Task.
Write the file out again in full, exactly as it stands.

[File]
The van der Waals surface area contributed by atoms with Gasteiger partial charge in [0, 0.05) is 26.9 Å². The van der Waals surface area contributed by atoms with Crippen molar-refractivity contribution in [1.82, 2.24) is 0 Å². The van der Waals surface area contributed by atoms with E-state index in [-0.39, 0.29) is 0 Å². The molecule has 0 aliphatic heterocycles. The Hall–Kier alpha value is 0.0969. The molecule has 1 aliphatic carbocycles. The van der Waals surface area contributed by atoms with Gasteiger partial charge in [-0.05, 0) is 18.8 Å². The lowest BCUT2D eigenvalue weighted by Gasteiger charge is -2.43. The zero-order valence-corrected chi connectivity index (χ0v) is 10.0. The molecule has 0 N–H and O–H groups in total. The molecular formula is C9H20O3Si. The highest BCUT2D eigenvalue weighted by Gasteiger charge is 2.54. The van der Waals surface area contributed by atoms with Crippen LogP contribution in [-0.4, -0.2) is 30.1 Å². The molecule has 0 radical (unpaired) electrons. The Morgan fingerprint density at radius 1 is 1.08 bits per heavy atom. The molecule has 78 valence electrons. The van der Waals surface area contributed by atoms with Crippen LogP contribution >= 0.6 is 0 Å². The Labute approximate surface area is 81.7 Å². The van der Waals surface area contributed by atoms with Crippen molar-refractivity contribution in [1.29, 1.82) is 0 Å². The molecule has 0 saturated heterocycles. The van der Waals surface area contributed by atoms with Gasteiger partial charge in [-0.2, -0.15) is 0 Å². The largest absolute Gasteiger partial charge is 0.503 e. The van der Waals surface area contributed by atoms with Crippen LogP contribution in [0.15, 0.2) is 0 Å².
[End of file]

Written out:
The van der Waals surface area contributed by atoms with Gasteiger partial charge in [0, 0.05) is 26.9 Å². The van der Waals surface area contributed by atoms with Crippen molar-refractivity contribution in [1.82, 2.24) is 0 Å². The van der Waals surface area contributed by atoms with E-state index in [-0.39, 0.29) is 0 Å². The molecule has 0 aliphatic heterocycles. The Hall–Kier alpha value is 0.0969. The molecule has 1 aliphatic carbocycles. The van der Waals surface area contributed by atoms with Gasteiger partial charge in [-0.05, 0) is 18.8 Å². The lowest BCUT2D eigenvalue weighted by Gasteiger charge is -2.43. The zero-order valence-corrected chi connectivity index (χ0v) is 10.0. The molecule has 0 N–H and O–H groups in total. The molecular formula is C9H20O3Si. The highest BCUT2D eigenvalue weighted by Gasteiger charge is 2.54. The van der Waals surface area contributed by atoms with Crippen LogP contribution in [-0.4, -0.2) is 30.1 Å². The molecule has 0 radical (unpaired) electrons. The Morgan fingerprint density at radius 1 is 1.08 bits per heavy atom. The molecule has 78 valence electrons. The van der Waals surface area contributed by atoms with Crippen LogP contribution >= 0.6 is 0 Å². The Labute approximate surface area is 81.7 Å². The van der Waals surface area contributed by atoms with Crippen molar-refractivity contribution in [1.29, 1.82) is 0 Å². The molecule has 0 saturated heterocycles. The van der Waals surface area contributed by atoms with Gasteiger partial charge in [-0.2, -0.15) is 0 Å². The largest absolute Gasteiger partial charge is 0.503 e. The van der Waals surface area contributed by atoms with Crippen LogP contribution in [0.15, 0.2) is 0 Å².